11 As part of MAS' objectives to foster the safety and efficiency of designated payment systems, MAS will have the power to impose an access regime so as to determine the rules for participation in a designated payment system. MAS will consider the interests of the public, the operator, current participants, and such persons that may require access to the designated payment system in future before imposing an access regime.
Supervisory Powers (Part VI)
12 The Bill gives MAS supervisory powers over the operators and settlement institutions of designated payment systems, including the power to inspect the books, and to require the submission of periodic reports. MAS will also be empowered to issue directions to or impose conditions or restrictions on the participants, operators or settlement institutions of designated payment systems.
MAS' Approvals for CEO, Directors and Significant Shareholders (Part VI)
13 The operator of a designated payment system will be required to obtain MAS' approval for the appointment of its chief executive officer or directors in Singapore, who are entrusted with the management of the operator. As significant shareholders can influence the management of the operator, a person who seeks to become a significant shareholder of an operator of a designated payment system must obtain MAS' approval.
Emergency Powers (Part VI)
14 The Bill provides MAS with powers to take expedient actions in relation to a designated payment system in an emergency situation. These include the power to appoint a person to advise the operator or settlement institution on the proper conduct of the operations of the designated payment system, for MAS to assume control of and carry on the operations of the operator or settlement institution, to require the operator to cease operation, to petition for the winding up of the operator or settlement institution, and to require the operator or settlement institution to take any action as MAS may consider necessary.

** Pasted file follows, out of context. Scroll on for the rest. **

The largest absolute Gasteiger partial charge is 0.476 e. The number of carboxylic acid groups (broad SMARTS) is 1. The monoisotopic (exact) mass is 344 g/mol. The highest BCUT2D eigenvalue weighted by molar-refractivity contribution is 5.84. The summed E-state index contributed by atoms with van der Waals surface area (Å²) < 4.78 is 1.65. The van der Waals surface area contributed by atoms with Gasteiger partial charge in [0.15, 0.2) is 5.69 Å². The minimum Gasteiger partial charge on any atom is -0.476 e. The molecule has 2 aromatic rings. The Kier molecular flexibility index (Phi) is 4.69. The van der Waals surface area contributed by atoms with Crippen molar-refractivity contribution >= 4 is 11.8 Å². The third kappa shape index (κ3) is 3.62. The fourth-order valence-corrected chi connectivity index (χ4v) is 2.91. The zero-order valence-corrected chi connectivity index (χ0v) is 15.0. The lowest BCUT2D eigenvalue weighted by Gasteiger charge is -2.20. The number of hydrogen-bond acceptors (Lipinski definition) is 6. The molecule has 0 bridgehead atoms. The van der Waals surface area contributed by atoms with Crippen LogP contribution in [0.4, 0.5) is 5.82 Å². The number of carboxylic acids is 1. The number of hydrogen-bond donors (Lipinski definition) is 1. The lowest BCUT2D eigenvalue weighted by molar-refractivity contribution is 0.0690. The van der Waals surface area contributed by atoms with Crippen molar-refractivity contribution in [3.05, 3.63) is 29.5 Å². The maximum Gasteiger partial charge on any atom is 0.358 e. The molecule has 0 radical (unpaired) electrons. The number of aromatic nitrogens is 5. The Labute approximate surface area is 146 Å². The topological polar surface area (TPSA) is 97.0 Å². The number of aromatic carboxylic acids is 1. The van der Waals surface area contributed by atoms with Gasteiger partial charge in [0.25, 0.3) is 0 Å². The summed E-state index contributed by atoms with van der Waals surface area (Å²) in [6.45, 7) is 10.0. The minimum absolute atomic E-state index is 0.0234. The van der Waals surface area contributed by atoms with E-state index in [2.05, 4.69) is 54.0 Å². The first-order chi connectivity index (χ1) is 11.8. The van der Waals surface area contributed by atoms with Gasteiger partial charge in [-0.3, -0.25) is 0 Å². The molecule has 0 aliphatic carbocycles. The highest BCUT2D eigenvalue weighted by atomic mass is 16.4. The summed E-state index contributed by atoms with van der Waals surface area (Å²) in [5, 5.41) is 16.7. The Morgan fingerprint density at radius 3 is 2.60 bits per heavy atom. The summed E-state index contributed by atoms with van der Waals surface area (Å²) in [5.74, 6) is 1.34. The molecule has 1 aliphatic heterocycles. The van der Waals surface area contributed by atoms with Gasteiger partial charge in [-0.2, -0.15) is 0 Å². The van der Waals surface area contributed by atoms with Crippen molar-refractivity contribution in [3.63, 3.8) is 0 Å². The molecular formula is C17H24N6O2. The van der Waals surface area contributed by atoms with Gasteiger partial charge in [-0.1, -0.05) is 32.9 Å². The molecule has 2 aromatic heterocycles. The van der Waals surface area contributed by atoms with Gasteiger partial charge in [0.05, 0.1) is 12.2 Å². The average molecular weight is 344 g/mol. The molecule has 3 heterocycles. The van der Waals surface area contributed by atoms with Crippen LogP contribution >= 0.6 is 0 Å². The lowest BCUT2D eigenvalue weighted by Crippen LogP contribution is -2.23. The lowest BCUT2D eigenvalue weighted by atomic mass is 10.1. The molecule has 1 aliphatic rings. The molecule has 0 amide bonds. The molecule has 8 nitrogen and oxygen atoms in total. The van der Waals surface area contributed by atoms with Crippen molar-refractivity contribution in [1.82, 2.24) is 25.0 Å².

Information-gathering Powers in Relation to Stored Value Facilities (Part VII)
15 The Bill provides MAS with information-gathering powers over holders of stored value of any SVF. This is to enable MAS to monitor trends and developments in the SVF market, and fine-tune the oversight framework, where appropriate.
MAS' Approval Relating to Widely Accepted Stored Value Facilities (Part VII)
16 To encourage competition and innovation among smaller-scale SVF, the Bill allows any entity to hold stored value in respect of SVF, as long as the amount of stored value does not exceed the stated threshold (specified as S$30 million). The Bill requires the stored value of all SVF held by the same holder and the stored value of SVF held by related holders to be aggregated, since these SVF collectively pose a single risk to consumers. The S$30 million threshold may be varied by MAS to cater to future developments in the SVF market.
17 Where the stored value exceeds S$30 million, the holder of the SVF and a bank that undertakes to be fully liable for the stored value must be approved by MAS (such SVF are widely accepted SVF). This measure provides consumers some safeguards with respect to the stored values in widely accepted SVF.
Labelling of Non-widely Accepted Stored Value Facilities (Part VII)
18 MAS may make regulations for securing that non-widely accepted SVF be labelled with or accompanied by statements relating to certain matters. MAS will be requiring disclosure to users or potential users by way of written statements that the holder of the SVF is not subject to MAS' approval. This allows the users or potential users to be better informed and more appreciative of the risks of the type of facilities that they have purchased or are intending to purchase.An example of a payment system is the Singapore Dollar Cheque Clearing System. Payment systems include a system that operates SVF. Examples of SVF in Singapore include the NETS CashCard and the ez-link card.